Readers of this column know my thoughts about unethical advertising. I have written about advertising a very low price which is applicable to only one car that is always “gone” when you ask to see it. I wrote about advertising giant discounts on cars that are artificially marked up over MSRP. You have read several of my articles about dealer fees which are really just additional dealer profit, disguised as a federal, state, or local “official” fee. You probably know about “get em in the door” phrases like “no credit application refused” [They will accept a credit application from everyone, but they won’t approve everyone’s credit if they don’t like your application].
As bad and unethical as this kind of advertising is, it is not illegal and it is not an out and out lie. If a dealer made the above statements under oath, she would not go to jail for perjury. I was made aware of a direct mail advertisement recently that crossed over this line. It was a “personal letter” written by the general manager of a local dealership to owners of a particular make of car imploring those owners to sell their used car to this dealer. Several of my customers called me about this and some sent me the letter that they received.
This dealership’s general manager explained that she had stopped buying cars at the auto auctions to protect her used car customers from buying “Katrina flood cars”. Because she couldn’t buy cars from the auction, she therefore had to buy cars directly from the public. She also promised to pay “over book” for these cars because she was desperate for used cars. She didn’t comment about the higher price she would have to charge her used car customers for these cars that she paid so much money for.
I did a little checking on this and found out that this dealer rarely ever bought cars from the auction (just 5 so far in 2007). This general manager said that she normally bought over 200 cars a month from auctions. This is simply not so. This dealership doesn’t sell anywhere near 200 used cars per month and they trade in more used cars on their new cars than they can sell. In fact, they sell a lot of used cars at the auction because they cannot retail them.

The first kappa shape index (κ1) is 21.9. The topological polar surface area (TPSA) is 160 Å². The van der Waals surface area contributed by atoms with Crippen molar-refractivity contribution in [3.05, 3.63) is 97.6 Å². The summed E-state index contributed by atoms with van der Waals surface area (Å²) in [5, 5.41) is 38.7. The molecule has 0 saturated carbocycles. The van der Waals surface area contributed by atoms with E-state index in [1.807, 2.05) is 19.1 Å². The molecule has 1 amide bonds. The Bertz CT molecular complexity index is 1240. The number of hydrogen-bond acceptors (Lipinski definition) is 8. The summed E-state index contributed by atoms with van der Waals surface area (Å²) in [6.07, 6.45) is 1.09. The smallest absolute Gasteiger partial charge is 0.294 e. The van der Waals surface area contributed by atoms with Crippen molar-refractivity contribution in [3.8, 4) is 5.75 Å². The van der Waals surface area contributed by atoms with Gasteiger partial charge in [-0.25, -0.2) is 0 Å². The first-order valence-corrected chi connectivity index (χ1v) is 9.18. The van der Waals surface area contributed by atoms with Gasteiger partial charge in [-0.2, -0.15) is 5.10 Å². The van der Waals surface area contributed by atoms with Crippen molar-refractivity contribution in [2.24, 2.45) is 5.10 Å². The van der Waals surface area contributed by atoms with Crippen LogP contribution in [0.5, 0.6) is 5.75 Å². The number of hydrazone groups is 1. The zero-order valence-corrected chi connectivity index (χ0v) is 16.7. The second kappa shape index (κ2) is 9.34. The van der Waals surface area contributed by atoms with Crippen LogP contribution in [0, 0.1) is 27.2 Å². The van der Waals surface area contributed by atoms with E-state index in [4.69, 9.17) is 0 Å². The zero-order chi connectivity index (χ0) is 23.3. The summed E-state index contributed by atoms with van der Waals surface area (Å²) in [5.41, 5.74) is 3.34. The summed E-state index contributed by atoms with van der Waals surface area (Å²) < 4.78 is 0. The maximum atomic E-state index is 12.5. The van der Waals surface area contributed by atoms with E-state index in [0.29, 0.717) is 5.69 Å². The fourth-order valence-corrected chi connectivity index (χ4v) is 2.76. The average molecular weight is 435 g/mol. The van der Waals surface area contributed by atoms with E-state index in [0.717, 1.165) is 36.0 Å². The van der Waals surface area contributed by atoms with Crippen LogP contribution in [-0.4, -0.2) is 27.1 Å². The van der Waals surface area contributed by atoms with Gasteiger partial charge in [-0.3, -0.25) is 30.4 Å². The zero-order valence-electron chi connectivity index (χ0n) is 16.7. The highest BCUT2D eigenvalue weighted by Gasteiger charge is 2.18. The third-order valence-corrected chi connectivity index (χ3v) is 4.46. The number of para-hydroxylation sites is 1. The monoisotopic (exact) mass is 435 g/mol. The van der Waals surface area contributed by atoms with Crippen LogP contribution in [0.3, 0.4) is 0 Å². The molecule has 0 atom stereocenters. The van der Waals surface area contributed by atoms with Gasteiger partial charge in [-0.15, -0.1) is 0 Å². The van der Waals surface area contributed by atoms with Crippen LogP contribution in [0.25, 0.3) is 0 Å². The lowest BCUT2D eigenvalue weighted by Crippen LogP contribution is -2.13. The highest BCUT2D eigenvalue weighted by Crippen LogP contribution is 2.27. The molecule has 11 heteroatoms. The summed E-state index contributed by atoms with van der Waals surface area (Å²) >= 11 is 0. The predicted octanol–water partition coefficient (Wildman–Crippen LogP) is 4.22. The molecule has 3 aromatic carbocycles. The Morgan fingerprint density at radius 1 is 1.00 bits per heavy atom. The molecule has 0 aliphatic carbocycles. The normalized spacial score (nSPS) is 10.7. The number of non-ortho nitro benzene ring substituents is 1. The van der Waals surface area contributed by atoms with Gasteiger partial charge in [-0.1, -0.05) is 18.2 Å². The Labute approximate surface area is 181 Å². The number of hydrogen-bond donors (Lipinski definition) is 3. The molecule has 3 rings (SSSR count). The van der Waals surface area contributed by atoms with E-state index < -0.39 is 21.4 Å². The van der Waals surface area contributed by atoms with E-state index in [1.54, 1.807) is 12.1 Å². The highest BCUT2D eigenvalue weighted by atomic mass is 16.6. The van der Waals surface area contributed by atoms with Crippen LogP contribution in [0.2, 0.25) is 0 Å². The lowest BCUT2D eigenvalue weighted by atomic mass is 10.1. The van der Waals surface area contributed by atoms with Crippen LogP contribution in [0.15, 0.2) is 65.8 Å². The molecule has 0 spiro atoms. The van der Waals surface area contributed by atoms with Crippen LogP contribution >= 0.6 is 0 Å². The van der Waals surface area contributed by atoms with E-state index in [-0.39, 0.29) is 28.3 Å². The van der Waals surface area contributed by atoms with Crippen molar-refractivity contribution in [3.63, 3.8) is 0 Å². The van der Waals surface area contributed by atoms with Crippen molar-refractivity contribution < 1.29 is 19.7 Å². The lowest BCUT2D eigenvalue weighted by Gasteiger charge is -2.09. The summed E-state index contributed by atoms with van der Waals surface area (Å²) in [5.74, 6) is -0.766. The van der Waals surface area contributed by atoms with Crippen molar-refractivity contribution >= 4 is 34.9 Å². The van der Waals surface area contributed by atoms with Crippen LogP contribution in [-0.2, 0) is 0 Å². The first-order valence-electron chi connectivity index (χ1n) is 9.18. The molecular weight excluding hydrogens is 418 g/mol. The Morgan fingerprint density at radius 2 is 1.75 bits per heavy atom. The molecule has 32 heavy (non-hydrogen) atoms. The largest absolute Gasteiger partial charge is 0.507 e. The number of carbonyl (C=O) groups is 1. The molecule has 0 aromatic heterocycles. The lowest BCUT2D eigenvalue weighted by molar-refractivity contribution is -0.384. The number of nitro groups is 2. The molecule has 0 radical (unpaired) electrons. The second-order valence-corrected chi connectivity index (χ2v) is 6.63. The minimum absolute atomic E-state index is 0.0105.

The proof of the Katrina flood car problem was an article inserted in the envelope from a company named CarFax, whose business is researching the history of used cars for evidence of flood damage, collision, etc. My dealership and all responsible car dealerships screen all of their used cars with CarFax before they buy them or sell them to the public. The responsible auctions also screen their cars for problems like flood damage and do not sell cars like this at their auctions. If one should slip by the checks, the dealer could return the car to the auction.
This letter is simply a ploy to get you “in the door” based on a totally false premise. This general manager’s goal is to sell you a new or used car. They can and will offer you “over book” if you trade your used car in for new or used car because they can mark up the purchase price high enough to make it look like you are getting a great price for your trade-in. If you will not buy a car from them, they have no choice except to offer you as much below book for your car as they can get away with.
The bottom line is that the general manager of this dealership premeditatedly and deliberately made up a story to fool you and other potential car owners to come into her dealership. How can she get away with this? For one thing, direct mail advertising gets far less scrutiny than TV, radio, or newspaper. Also, because this is not directly an advertisement for new cars, the manufacturer will likely not get involved. The public who reads this letter doesn’t have the inside knowledge to know that they are reading a fairy tale written by a wicked queen that has a very bad ending.